LAWRENCE, Kan. -- Dean Smith had Bill Self tossing and turning for no reason.
On campus for a reunion of the 1952 Kansas team that won the NCAA championship, Smith watched the Jayhawks labor through a long workout on Friday and agreed with Self that it had not been very crisp.
"Have you ever had a bad practice the day before a game?" Self recalled asking the former North Carolina coach.
"He said, `Yes. A lot of people think you practice bad, you play better. I don't believe in that," Self said.
"He had me pretty worried going into today."
But all the Jayhawks (No. 8 ESPN/USA Today; No. 9 AP) did on Saturday, with Smith and eight other members of the '52 team looking on, was hand Nebraska the second-worst defeat in the 110-year history of Husker basketball.
With Aleks Maric, Nebraska's 6-foot-11 star center, out with bruised ribs most of the second half, every one of the 13 players Kansas (23-4, 10-2 Big 12) put in the game scored.
In the last minute, Self seemed to be waving his reserves away from the basket. He grimaced when Brad Witherspoon hit an open jumper for the final bucket with 9 seconds left and was grim-faced as he approached Nebraska coach Doc Sadler for the postgame handshake.
"I'll be honest with you, I didn't care if we scored again," Self said. "I've been on the other end when I was at Oral Roberts. It's not much fun. I never have ever tried to encourage anybody to score when the game's over, on that last possession."
The 53-point margin matched the second-largest margin of victory in Big 12 conference history. It's the first time in 23 years Nebraska was held under 40 points.
"This isn't a true indication of them at all. Or us," Self said. "When that snowball started going down the hill, it just didn't stop. The basket gets a lot bigger when you're loose. And Maric got hurt. They didn't have any low-post scoring after that. I'm sure it was a very frustrating day for them."
Maric, whose 41 points against Kansas State on Wednesday night fell one shy of the school record, was hurt in a collision under the basket with 12:25 left and Kansas leading 51-26. He did not appear badly hurt but did not return to the game after scoring just 14 points.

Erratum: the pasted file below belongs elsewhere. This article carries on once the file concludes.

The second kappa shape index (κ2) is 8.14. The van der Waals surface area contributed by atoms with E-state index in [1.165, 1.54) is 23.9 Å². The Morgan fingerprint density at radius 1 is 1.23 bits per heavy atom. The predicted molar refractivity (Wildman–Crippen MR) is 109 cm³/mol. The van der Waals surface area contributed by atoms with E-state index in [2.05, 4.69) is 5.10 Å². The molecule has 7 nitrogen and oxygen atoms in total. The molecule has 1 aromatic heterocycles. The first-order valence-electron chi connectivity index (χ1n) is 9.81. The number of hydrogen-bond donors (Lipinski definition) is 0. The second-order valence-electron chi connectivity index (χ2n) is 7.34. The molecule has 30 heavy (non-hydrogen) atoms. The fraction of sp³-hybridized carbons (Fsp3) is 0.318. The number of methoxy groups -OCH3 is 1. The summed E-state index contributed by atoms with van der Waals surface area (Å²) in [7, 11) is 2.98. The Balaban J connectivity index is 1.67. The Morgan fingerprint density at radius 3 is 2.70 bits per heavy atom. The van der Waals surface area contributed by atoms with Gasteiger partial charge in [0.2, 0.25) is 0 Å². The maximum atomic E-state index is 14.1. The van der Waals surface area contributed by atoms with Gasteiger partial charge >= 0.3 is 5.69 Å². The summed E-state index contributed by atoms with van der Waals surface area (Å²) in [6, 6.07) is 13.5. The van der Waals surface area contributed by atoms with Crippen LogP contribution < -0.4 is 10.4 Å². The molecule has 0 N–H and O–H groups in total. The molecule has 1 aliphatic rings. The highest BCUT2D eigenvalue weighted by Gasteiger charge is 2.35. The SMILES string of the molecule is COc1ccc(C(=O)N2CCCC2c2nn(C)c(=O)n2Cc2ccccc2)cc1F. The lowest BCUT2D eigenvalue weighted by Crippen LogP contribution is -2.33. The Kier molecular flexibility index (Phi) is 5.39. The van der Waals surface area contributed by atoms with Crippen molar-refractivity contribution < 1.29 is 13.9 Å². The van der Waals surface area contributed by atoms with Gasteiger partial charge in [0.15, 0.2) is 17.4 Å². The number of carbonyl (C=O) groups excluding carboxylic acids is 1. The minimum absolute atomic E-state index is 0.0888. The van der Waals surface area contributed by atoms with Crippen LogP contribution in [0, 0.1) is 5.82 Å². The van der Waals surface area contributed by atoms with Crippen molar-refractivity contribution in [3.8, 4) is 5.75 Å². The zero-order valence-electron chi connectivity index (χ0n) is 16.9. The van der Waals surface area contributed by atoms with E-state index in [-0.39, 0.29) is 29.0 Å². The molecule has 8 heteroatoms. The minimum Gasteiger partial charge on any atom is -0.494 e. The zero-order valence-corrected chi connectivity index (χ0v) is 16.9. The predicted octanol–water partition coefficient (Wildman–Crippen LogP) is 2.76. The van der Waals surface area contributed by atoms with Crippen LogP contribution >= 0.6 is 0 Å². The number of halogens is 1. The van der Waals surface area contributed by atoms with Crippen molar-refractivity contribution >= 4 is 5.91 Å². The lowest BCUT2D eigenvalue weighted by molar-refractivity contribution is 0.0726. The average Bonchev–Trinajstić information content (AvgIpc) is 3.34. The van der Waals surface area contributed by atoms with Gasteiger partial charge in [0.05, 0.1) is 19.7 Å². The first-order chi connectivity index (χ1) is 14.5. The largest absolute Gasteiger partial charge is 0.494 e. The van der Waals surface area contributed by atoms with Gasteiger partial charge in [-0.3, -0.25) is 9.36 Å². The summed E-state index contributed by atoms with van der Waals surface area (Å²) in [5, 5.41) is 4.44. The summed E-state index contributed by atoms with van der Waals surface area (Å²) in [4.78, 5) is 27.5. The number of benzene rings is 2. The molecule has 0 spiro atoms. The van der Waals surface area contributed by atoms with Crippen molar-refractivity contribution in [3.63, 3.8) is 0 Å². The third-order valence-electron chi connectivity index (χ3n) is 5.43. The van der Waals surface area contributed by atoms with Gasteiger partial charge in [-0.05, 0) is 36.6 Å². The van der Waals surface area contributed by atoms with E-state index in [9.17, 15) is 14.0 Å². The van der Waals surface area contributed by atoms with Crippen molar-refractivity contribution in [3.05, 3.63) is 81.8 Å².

Without him, the Huskers (15-10, 4-7) were helpless. Kansas went on an 18-4 tear, with Arthur scoring eight points.
Maric said he could have kept playing.
"I'm fine. I'm doing good," he said. "I just got hit in the ribs. It was Coach's call. But if he wanted me, I was ready. Any game you lose by this margin, it's hard to walk away and continue. But it's like any game. You either win or lose, and this one was a tough one. But we have to move on."
Kansas had been hounding Maric, whose 61 percent shooting led the Big 12, with a trio of defenders, rotating them in and out and keeping them fresh. He was 6-for-16 from the floor.
Sherron Collins, the 5-11 reserve guard who's become a spark plug for the Jayhawks, scored six quick points to ignite a 10-0 run that gave Kansas a 30-18 lead.
"This isn't the worst defeat that's taken place in this building, I don't think," Sadler said. "But even if it is, it's still just one loss. Kansas is better than us in so many things. From the coach on down, probably."
The Huskers had shot 57.5 percent in beating Kansas State on Tuesday night, but hit only 31 percent against the Jayhawks. Ryan Anderson had seven points and Paul Velander six for the Huskers, who scored only 17 points in the second half.
Sherron Collins had 12 points and Mario Chalmers and Julian Wright each had 10 for Kansas, which has won 23 of 24 at home against Nebraska. In the Jayhawks' last two games at home against the Huskers, Kansas has outscored them 188-93.
"I did not think it was going to be this easy," Rush said. "We came in and got them on one of our better days, when everything was going right for us and they could not make any shots."
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